Our Brief History

The Gay and Lesbian Immigration Task Force (GLITF) was formed in 1983 and has worked since then to obtain equality for same sex couples in the Migration process. Over the last 30 years, GLITF has been working quietly behind the scenes to make it possible for Australians to bring our partners home to live with us in Australia. It has been a long road but in 1990 Interdependent Partners were first recognised in the Migration Regulations. Since then, we saw incremental changes until July 2009, when the final parts of the Same-Sex Relationships (Equal Treatment in Commonwealth Laws – General Law Reform) Act 2008 come into operation. These significant changes in legislation included redefining the meaning of “de facto partner” to include the words “whether of the same sex or a different sex”. We are now on equal footing with opposite-sex de facto partners. However, as same sex marriage is still not recognised in Australia, we have to meet the 12 months cohabitation requirement and this is still a difficulty we face. We recognise that various through various state-based relationship registration scheme, the onerous 12 months pre-existing de-facto relationship rule may be avoided however for some couples, this is still problematic.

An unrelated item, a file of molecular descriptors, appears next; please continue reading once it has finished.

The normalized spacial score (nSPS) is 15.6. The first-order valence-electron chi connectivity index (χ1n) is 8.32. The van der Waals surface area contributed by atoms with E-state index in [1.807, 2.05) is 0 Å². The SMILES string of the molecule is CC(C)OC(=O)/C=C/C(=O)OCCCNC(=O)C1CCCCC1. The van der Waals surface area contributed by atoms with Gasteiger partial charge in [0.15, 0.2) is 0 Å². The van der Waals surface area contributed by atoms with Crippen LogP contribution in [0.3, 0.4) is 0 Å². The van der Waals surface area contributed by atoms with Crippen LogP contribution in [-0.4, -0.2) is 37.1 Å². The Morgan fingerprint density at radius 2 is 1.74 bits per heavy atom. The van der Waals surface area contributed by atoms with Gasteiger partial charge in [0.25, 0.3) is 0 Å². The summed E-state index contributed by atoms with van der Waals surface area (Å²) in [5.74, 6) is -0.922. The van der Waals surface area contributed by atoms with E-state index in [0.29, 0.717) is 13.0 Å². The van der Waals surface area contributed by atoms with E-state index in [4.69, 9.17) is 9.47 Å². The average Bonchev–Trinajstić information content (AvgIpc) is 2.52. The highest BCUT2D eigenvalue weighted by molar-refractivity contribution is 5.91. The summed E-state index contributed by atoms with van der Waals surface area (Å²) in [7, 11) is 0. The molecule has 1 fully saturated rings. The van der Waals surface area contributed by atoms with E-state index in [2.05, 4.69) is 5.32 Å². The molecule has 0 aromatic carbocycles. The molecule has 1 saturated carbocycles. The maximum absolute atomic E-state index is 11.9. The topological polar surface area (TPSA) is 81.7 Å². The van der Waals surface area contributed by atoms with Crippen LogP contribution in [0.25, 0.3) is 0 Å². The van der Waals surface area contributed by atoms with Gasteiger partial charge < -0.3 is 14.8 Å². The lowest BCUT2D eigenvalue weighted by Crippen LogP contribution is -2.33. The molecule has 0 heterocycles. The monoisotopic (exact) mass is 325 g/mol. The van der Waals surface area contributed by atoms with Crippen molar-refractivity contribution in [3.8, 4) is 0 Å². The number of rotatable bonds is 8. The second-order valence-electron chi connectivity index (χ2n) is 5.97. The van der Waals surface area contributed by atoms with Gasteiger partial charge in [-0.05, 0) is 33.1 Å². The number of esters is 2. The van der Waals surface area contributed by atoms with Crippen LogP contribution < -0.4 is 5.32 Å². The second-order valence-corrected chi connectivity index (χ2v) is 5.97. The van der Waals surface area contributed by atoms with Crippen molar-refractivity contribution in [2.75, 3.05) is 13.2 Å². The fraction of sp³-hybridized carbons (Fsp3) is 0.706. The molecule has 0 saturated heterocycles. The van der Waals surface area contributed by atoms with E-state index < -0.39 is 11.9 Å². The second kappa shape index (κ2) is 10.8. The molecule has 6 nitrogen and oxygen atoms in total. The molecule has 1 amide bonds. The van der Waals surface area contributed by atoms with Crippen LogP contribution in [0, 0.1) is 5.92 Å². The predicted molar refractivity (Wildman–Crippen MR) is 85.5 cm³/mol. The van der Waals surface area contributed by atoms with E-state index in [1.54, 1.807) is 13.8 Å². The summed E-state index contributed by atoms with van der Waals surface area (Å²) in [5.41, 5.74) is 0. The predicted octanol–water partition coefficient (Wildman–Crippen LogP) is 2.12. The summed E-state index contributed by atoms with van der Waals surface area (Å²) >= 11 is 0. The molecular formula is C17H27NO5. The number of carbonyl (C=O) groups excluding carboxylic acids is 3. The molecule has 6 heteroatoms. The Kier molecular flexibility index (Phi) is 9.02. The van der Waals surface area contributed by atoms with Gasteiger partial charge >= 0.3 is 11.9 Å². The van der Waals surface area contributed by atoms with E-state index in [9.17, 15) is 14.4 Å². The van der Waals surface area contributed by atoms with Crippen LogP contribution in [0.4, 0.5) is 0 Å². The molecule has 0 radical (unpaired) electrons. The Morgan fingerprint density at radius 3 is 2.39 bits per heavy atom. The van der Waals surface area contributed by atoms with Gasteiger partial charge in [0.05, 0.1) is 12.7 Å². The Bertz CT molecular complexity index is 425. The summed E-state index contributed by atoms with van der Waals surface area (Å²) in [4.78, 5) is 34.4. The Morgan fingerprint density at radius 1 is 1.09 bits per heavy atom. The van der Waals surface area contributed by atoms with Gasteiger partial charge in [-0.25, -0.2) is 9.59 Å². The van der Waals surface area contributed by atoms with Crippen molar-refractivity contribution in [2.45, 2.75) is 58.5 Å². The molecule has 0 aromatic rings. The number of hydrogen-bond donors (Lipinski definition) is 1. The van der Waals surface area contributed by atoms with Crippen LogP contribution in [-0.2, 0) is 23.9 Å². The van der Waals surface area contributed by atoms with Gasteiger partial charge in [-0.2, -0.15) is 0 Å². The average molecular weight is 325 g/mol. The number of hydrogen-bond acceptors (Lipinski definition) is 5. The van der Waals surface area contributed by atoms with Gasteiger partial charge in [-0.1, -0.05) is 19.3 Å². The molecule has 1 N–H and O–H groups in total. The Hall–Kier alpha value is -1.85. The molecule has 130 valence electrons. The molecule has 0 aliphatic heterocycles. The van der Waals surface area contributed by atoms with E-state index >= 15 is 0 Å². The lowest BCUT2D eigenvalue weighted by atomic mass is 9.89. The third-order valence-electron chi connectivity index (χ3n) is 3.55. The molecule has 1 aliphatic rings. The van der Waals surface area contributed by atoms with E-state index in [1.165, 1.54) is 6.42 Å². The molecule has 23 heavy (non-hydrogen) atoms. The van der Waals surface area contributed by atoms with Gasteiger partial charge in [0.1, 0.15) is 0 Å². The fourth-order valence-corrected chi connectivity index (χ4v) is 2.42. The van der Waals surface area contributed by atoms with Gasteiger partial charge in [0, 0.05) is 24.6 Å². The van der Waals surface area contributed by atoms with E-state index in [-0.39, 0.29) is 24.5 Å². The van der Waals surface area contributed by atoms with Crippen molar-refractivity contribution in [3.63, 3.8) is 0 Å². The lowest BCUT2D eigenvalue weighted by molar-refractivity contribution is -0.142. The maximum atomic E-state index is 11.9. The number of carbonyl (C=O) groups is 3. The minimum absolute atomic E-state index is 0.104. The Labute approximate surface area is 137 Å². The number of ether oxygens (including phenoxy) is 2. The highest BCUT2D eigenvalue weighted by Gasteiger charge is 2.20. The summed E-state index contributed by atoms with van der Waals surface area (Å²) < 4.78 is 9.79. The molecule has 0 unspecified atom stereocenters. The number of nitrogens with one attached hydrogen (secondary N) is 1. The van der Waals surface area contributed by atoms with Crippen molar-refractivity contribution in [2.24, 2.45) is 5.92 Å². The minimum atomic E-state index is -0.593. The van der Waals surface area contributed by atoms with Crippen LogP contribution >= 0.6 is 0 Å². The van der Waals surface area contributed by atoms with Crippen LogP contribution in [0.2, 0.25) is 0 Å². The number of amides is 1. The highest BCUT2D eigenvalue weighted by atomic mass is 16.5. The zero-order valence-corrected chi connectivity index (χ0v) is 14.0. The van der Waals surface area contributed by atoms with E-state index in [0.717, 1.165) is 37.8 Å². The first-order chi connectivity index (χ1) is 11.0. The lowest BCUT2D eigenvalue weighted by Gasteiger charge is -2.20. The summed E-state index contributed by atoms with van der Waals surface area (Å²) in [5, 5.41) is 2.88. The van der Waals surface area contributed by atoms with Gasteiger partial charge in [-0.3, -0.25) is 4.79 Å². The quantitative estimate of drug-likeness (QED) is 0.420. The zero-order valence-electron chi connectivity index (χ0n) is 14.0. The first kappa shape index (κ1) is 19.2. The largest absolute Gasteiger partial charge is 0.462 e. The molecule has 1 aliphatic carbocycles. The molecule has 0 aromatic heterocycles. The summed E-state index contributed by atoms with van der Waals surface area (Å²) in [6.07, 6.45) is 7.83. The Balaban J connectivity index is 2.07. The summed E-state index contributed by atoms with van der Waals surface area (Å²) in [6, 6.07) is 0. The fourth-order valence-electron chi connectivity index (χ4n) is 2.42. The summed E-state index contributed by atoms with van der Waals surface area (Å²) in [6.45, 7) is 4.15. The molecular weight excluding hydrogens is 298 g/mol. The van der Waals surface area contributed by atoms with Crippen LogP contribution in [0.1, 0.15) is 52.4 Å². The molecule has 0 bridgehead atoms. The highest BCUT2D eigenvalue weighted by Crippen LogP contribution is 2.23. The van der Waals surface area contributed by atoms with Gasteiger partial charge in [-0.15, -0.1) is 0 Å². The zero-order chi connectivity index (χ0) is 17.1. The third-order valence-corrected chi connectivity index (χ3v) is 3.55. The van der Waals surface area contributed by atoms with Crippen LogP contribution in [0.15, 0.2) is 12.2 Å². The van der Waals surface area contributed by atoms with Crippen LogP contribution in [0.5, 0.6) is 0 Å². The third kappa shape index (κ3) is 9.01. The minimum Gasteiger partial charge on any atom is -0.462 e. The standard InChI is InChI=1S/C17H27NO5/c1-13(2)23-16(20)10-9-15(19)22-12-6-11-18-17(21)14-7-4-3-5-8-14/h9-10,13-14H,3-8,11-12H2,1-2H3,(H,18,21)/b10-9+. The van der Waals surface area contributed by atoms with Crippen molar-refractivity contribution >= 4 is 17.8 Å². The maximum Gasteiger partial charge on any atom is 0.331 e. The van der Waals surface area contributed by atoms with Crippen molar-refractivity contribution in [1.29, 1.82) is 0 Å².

GLITF has achieved almost all it wanted when we first started. However, we are now in the era of the internet which means many of us are meeting partners on-line. There must always be something to strive for and we think the next step should be to recognise the difficulties in meeting the 12 months cohabitation requirement or requirements for relationship registration by making a temporary visa available designed to test relationships while working to meet the 12 months cohabitation. The visa should be available at least offshore and should give permission to work. At the end of the 12 months the normal 2 stage process for a partner visas could start.